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Peanuts Hucko Dies

Peanuts Hucko, a swing and Dixieland clarinetist who spent time with Louis Armstrong and Glenn Miller among many other notable artists, died May 22 in Fort Worth, Texas. The cause of death was not specified. He was 85.

Born in Syracuse, N.Y. in 1918, Hucko began playing music as a tenor saxophonist. He played tenor in swing and sweet bands like Will Bradley and Charlie Spivak’s in the early 1940s and switched to clarinet when he joined Glenn Miller’s Army Air Force Band. With Miller Hucko was the star clarinet soloist, but soon World War II ended and Hucko joined Benny Goodman’s band, which didn’t need another clarinet star besides Goodman. So, Hucko switched back to tenor in Goodman’s band, stayed there for about a year and left to play clarinet with Ray McKinley and later Eddie Condon.

Hucko went back to Goodman in the mid-1950s for a tour of Japan and in 1957 he did Europe with a group that included Jack Teagarden and Earl Hines. A two-year stint with Louis Armstrong’s All Stars saw Hucko to end of the ’50s. In the ’60s he led a group that played regularly at Eddie Condon’s club in New York that yielded a now out-of-print LP, Live at Eddie Condon’s (Chiaroscuro). Hucko was seen by million in the 1970s on Lawrence Welk’s television program, on which he played some boisterous Dixieland.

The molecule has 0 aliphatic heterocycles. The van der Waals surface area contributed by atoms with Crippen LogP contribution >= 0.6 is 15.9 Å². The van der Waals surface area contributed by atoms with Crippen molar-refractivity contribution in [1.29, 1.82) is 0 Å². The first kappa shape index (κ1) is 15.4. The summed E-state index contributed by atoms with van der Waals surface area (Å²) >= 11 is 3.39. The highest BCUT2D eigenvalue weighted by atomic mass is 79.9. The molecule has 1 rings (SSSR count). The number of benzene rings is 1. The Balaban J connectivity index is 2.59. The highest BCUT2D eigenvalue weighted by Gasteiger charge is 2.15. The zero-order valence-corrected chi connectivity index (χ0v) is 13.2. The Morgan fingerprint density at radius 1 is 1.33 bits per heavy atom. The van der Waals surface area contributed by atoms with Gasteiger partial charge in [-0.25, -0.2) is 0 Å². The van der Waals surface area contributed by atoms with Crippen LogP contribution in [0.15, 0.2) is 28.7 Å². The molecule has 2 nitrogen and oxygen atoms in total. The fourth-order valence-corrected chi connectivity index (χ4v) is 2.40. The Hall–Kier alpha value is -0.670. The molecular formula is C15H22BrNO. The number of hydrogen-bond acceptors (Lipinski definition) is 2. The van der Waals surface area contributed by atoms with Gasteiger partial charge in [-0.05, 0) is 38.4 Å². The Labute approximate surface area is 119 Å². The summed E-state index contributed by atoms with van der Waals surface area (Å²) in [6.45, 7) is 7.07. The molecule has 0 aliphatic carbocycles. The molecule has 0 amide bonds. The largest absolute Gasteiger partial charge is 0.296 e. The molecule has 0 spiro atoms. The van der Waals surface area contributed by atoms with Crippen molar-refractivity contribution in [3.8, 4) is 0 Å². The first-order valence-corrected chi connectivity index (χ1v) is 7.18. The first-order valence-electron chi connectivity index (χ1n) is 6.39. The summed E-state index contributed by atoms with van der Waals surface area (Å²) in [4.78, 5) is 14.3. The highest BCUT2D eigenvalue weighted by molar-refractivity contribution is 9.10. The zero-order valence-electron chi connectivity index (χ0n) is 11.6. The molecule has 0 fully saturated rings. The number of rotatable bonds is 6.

After leading the Glenn Miller Orchestra for a while in the late ’70s Hucko moved to Denver with his singer wife, Louise Tobin, and opened his own club. The couple later moved to Denton, Texas. In 1998, George W. Bush, then governor of Texas, dedicated the first annual Texas Big Band Festival to Hucko.

Hucko is survived by his wife, two stepsons, a sister, eight grandchildren and eight great-grandchildren.

Originally Published